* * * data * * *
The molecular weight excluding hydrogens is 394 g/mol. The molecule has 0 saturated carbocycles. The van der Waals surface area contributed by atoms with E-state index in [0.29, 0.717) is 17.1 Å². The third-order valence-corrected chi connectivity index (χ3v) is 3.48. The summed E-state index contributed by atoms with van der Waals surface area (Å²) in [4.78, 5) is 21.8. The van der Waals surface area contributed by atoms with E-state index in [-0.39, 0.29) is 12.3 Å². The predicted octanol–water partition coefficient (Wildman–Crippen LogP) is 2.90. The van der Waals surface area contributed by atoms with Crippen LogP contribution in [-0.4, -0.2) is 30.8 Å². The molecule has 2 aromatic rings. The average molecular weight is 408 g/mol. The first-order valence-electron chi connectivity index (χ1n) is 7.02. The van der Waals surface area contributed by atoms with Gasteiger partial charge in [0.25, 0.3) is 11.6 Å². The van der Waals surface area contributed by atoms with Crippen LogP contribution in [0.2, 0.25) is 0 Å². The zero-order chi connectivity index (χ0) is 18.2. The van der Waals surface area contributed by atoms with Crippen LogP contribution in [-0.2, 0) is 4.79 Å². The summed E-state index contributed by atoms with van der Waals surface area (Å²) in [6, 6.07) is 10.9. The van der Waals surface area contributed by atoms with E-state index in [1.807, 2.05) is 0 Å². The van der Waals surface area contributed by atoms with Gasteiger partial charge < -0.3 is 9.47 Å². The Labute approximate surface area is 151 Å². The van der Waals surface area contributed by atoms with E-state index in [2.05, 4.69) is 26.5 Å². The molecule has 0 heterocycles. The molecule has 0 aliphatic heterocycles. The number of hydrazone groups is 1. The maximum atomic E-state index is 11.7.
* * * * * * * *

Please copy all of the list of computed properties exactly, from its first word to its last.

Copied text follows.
The molecular weight excluding hydrogens is 394 g/mol. The molecule has 0 saturated carbocycles. The van der Waals surface area contributed by atoms with E-state index in [0.29, 0.717) is 17.1 Å². The third-order valence-corrected chi connectivity index (χ3v) is 3.48. The summed E-state index contributed by atoms with van der Waals surface area (Å²) in [4.78, 5) is 21.8. The van der Waals surface area contributed by atoms with E-state index in [-0.39, 0.29) is 12.3 Å². The predicted octanol–water partition coefficient (Wildman–Crippen LogP) is 2.90. The van der Waals surface area contributed by atoms with Crippen LogP contribution in [-0.4, -0.2) is 30.8 Å². The molecule has 2 aromatic rings. The average molecular weight is 408 g/mol. The first-order valence-electron chi connectivity index (χ1n) is 7.02. The van der Waals surface area contributed by atoms with Gasteiger partial charge in [0.25, 0.3) is 11.6 Å². The van der Waals surface area contributed by atoms with Crippen LogP contribution in [0.2, 0.25) is 0 Å². The zero-order chi connectivity index (χ0) is 18.2. The van der Waals surface area contributed by atoms with Crippen LogP contribution in [-0.2, 0) is 4.79 Å². The summed E-state index contributed by atoms with van der Waals surface area (Å²) in [6, 6.07) is 10.9. The van der Waals surface area contributed by atoms with E-state index in [1.807, 2.05) is 0 Å². The van der Waals surface area contributed by atoms with Gasteiger partial charge < -0.3 is 9.47 Å². The Labute approximate surface area is 151 Å². The van der Waals surface area contributed by atoms with E-state index in [2.05, 4.69) is 26.5 Å². The molecule has 0 heterocycles. The molecule has 0 aliphatic heterocycles. The number of hydrazone groups is 1. The maximum atomic E-state index is 11.7.